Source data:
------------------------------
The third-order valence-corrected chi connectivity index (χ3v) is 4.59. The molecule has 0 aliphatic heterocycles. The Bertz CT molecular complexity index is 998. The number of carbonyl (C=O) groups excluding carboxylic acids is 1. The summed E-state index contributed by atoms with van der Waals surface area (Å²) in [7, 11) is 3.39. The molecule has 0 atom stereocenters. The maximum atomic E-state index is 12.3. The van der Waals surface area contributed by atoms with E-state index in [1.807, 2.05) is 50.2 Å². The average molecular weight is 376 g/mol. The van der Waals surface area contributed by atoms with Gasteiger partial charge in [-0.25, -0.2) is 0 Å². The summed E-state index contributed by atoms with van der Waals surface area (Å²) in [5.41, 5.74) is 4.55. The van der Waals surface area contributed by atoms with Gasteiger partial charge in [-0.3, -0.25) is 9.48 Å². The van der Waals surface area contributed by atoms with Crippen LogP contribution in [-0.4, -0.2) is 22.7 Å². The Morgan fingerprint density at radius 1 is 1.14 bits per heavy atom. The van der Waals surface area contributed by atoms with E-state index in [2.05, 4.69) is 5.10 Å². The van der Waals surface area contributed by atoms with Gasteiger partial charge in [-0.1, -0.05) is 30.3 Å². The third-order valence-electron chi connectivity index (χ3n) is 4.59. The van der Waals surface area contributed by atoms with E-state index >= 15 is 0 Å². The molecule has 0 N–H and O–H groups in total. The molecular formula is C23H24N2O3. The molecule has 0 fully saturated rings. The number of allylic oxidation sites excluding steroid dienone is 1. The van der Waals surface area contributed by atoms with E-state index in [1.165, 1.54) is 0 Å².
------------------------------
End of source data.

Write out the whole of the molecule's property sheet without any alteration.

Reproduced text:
The third-order valence-corrected chi connectivity index (χ3v) is 4.59. The molecule has 0 aliphatic heterocycles. The Bertz CT molecular complexity index is 998. The number of carbonyl (C=O) groups excluding carboxylic acids is 1. The summed E-state index contributed by atoms with van der Waals surface area (Å²) in [7, 11) is 3.39. The molecule has 0 atom stereocenters. The maximum atomic E-state index is 12.3. The van der Waals surface area contributed by atoms with E-state index in [1.807, 2.05) is 50.2 Å². The average molecular weight is 376 g/mol. The van der Waals surface area contributed by atoms with Gasteiger partial charge in [-0.25, -0.2) is 0 Å². The summed E-state index contributed by atoms with van der Waals surface area (Å²) in [5.41, 5.74) is 4.55. The van der Waals surface area contributed by atoms with Gasteiger partial charge in [-0.3, -0.25) is 9.48 Å². The van der Waals surface area contributed by atoms with Crippen LogP contribution in [-0.4, -0.2) is 22.7 Å². The Morgan fingerprint density at radius 1 is 1.14 bits per heavy atom. The van der Waals surface area contributed by atoms with E-state index in [2.05, 4.69) is 5.10 Å². The van der Waals surface area contributed by atoms with Gasteiger partial charge in [-0.1, -0.05) is 30.3 Å². The third-order valence-electron chi connectivity index (χ3n) is 4.59. The van der Waals surface area contributed by atoms with E-state index >= 15 is 0 Å². The molecule has 0 N–H and O–H groups in total. The molecular formula is C23H24N2O3. The molecule has 0 fully saturated rings. The number of allylic oxidation sites excluding steroid dienone is 1. The van der Waals surface area contributed by atoms with E-state index in [1.165, 1.54) is 0 Å².